Think about it this way. If you crop black lines at the top and bottom, you still have a 4:3 aspect ratio. If you play back this on a widescreen, you need to "zoom in" to make it fill the whole screen. You therefore lose definition as you're not using all lines of the resolution. The other way, you dont.

    So, it would appear that you cam does not just add black bars to the top and bottom.

  5. #5
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    cheers. yay
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  6. #6
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    Default

    I was in the understanding that the SONY's all have anamorphic.

    From what I read from my manual (SONY HC20E) it is anamorphic or real 16:9 I could be wrong ofcours, since I just got my camera today, and already very happy

  7. #7
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    Pieguy,

    Your use of the phrase 'squeezes the picture' is what is generally referred to as anamorphic.

    OK so you want a 2:35 image. Can be done two ways on my TV.

    Either have an 'anamorphic' image where the actual picture is 4:3 but the 'mode' on the TV stretches it out to size (preferred) or the top and bottom are cropped off from a standard 4:3 image.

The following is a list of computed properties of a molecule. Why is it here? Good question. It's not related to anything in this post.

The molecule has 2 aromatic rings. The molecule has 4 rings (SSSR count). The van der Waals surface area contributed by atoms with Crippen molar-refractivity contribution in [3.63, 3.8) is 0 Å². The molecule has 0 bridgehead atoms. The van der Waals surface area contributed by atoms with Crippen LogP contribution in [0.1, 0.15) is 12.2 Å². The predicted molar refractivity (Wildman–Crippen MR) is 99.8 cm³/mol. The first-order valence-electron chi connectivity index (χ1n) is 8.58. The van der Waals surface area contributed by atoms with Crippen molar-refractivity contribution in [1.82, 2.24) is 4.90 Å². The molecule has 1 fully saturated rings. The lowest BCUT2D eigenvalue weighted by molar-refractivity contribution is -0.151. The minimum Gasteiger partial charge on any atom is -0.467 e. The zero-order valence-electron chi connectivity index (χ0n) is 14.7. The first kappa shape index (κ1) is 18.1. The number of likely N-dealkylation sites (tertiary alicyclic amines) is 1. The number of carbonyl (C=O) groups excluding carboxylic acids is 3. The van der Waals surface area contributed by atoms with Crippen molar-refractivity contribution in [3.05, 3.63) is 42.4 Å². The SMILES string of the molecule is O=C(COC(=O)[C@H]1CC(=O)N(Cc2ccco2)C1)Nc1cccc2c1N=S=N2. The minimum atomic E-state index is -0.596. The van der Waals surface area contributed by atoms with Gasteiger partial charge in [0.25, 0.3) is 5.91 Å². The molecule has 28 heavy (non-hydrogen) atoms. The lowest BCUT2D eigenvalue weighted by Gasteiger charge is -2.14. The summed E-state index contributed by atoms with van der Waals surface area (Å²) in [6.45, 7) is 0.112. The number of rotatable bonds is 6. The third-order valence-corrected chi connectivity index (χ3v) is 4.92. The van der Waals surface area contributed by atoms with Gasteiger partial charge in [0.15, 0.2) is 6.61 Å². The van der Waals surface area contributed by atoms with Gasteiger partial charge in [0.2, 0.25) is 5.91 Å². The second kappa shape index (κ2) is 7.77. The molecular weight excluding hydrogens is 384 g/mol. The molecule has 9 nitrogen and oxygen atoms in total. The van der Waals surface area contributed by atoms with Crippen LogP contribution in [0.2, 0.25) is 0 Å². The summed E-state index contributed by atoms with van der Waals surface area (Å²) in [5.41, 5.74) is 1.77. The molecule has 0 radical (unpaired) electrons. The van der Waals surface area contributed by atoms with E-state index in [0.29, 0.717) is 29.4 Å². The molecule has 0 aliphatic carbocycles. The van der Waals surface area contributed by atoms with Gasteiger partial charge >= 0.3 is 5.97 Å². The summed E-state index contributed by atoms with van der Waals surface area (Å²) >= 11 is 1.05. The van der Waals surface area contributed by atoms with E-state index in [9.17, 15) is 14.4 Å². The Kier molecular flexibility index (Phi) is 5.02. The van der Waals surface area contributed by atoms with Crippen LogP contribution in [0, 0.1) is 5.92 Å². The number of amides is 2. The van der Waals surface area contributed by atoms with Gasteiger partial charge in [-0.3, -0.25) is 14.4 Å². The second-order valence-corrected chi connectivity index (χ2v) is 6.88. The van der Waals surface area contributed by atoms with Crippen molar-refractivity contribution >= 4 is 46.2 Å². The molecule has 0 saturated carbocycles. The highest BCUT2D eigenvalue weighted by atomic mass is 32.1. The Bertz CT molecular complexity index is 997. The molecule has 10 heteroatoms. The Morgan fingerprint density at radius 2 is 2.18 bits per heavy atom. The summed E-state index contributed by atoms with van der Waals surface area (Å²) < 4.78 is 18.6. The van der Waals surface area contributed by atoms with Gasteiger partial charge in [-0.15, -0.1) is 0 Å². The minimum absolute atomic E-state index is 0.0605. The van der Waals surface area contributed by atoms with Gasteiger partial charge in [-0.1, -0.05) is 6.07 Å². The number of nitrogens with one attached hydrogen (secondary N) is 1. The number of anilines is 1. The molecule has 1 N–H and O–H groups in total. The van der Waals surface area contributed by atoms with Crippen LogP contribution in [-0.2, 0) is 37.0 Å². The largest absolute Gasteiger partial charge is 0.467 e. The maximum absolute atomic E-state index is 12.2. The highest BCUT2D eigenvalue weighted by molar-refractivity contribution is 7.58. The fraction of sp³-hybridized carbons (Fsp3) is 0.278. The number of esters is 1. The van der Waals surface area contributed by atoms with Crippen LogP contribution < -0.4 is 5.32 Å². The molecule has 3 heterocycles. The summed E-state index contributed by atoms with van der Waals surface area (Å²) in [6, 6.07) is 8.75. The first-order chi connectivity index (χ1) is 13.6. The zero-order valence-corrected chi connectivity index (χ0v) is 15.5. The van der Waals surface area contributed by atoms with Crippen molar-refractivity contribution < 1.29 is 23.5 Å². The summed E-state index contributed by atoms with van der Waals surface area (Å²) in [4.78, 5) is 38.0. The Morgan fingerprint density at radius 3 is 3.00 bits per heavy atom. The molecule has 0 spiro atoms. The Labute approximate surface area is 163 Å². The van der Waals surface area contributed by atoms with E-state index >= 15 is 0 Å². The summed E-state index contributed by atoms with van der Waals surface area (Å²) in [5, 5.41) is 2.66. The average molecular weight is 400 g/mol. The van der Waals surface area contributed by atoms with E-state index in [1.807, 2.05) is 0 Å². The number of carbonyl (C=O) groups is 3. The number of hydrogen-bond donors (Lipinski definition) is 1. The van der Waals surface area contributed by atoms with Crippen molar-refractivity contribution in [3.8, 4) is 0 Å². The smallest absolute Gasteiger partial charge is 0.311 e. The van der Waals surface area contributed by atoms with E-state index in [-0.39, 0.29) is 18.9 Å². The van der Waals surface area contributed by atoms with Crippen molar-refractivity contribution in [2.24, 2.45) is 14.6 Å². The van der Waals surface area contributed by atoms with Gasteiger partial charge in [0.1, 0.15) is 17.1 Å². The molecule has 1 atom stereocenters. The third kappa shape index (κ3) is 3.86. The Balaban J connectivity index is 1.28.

Is your TRV330E a typo for a 33E like mine? If so then just leave it in widescreen mode all the time for best results. It's not an actual anamorphic lens but it is a 'true' widescreen mode.

    Use the source footage to build your movie and hence DVD (presumably) plug into your set-top box and ket the settigns on that deal with it. IF you have a widescreen TC then set the player to widescreen mode. IF you have a 4:3 Tv the set the player to either 'letterbox' (where you will get the black bands top and bottom), or pan&scan where the player will crop off the sides leaving you with a 4:3 image to display.

    My advice is to build widescreen always. It will then work for anyone anywhere.

    Hmm, perhaps I should amend my standard DVD wrap template to include the words "Enhanced for widescreen TVs" eh?

  8. #8
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    no my TRV330E is not a typo. it is a digital 8 camera unlike your miniDV cam but i still shoot in 16:9 all the time now. it doesn't squash the picture but I presume that it uses the leftover lines of resolution to increase the picture quality.
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  9. #9
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    Just to clarify, the resolution will be the same, just that some of the lines that would have been used to create black lines can still be used for the actual picture (by changing the pixel aspect ratio). So you don't gain extra lines of resolution, you just don't lose them. I'm not sure whether you get extra footage to the left and right as you would with a true anamorphic lens, but I will test tonight when I get home.

  10. #10
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    yes. i thought that. i don't get extra picture to the side and that was why I was a bit confused. thanks